Benjamin Dutreux, OMIA-Water Family
In the deep south, what allowed us to stay with the foilers, it was above all the state of the sea. There was often a lot of sea and therefore they could not accelerate which allowed us, by attacking a little bit , to stay in the game. They accelerate really well as soon as the sea flattens out and the conditions get a little tight in the wind. We don’t know what tomorrow will bring, but in theory they should go faster once we hit the trade winds. Today my ambitions are still the same as when I started. It’s already about finishing the race, continuing to have a good trajectory and pushing myself hard. That’s what motivated me from the start and this small group remains my motivation. I love this ranking aspect, to be full, not give up on speed, and this group is really motivating. My goal is to stick with them and give it my all.
Louis Burton, Bureau Vallée 2
There are plenty of tactical choices to be made now. There are still quite a few uncertainties about what we will face tomorrow night, this permanent cold front. It can go as well as it can go wrong. On the way out, approaching it from the South, I had negotiated it well. But the wind is in turmoil and, behind, it’s upwind until it starts. My foils are in good condition, and I have the ambition to continue to climb slowly and arrive at the entrance to the Doldrums being satisfied with the work done. After the events that you have had in the waters of Antarctica, you have the impression of sailing in the Gulf of Morbihan … It’s super calm, the sea is flat … What is funny, it is is that you do not have at all this vision of the Atlantic during the descent. I am in the process of getting back to 100% regatta mode. I’ve been doing quite a bit of downwind for 24 hours, I found good speeds and it’s really cool. The conditions allow me to be at 100% of the boat’s potential.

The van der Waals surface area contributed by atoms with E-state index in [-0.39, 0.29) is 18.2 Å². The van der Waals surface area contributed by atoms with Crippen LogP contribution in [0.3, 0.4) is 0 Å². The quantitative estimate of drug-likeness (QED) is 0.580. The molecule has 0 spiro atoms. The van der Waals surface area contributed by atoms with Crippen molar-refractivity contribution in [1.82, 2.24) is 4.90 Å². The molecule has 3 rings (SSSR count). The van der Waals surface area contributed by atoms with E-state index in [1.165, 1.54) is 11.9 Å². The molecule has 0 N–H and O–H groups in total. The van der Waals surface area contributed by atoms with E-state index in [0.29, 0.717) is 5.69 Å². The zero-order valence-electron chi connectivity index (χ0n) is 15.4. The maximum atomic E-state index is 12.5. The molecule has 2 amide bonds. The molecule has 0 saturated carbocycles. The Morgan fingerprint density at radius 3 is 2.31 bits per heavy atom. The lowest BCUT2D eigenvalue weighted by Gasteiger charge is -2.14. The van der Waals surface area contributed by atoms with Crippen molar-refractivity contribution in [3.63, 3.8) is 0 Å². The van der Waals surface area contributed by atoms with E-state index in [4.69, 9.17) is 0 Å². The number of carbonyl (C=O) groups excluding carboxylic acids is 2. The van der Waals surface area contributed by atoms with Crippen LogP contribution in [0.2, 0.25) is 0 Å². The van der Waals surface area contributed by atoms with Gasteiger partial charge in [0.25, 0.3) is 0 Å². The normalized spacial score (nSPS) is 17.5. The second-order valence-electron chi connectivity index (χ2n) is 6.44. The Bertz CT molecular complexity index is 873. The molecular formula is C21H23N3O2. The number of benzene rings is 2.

Thomas Ruyant, LinkedOut
Yesterday, I took advantage of the less wind to sort out my aerial concerns which are finally resolved, or at least in part. It feels good because it had been 3-4 days since I was a little blind, and how hard it is to sail without wind information! We sail a lot with numbers on these boats, so when we sail more than with a heading and a speed, it’s very complicated. I was waiting for the right time to climb to the masthead and make the repairs. I didn’t really believe it, but it works, I have a weather vane that works again. I got a good night’s sleep, it has been a while since I could sleep properly. There may be a small regrouping which takes place, there is a cold front which blocks the way before we find the trade winds of North-East at first, then of South-East in approach of the doldrums. black. There is this last transition before finding stable wind so I’m happy to have found my flight for this last weather operation.
Rankings at 3pm French Time
- Yannick Bestaven, Maître CoQ IV, 4 769,22 miles from finish
- Charlie Dalin, Apivia, 38,24 miles from leader
- Thomas Ruyant, LinkedOut, 101,07 miles from leader
- Damien Seguin, Groupe APICIL, 106,11 miles from leader
- Louis Burton, Bureau Vallée 2, 143,79 miles from leader
Photo Credit : T. Ruyant
– PR –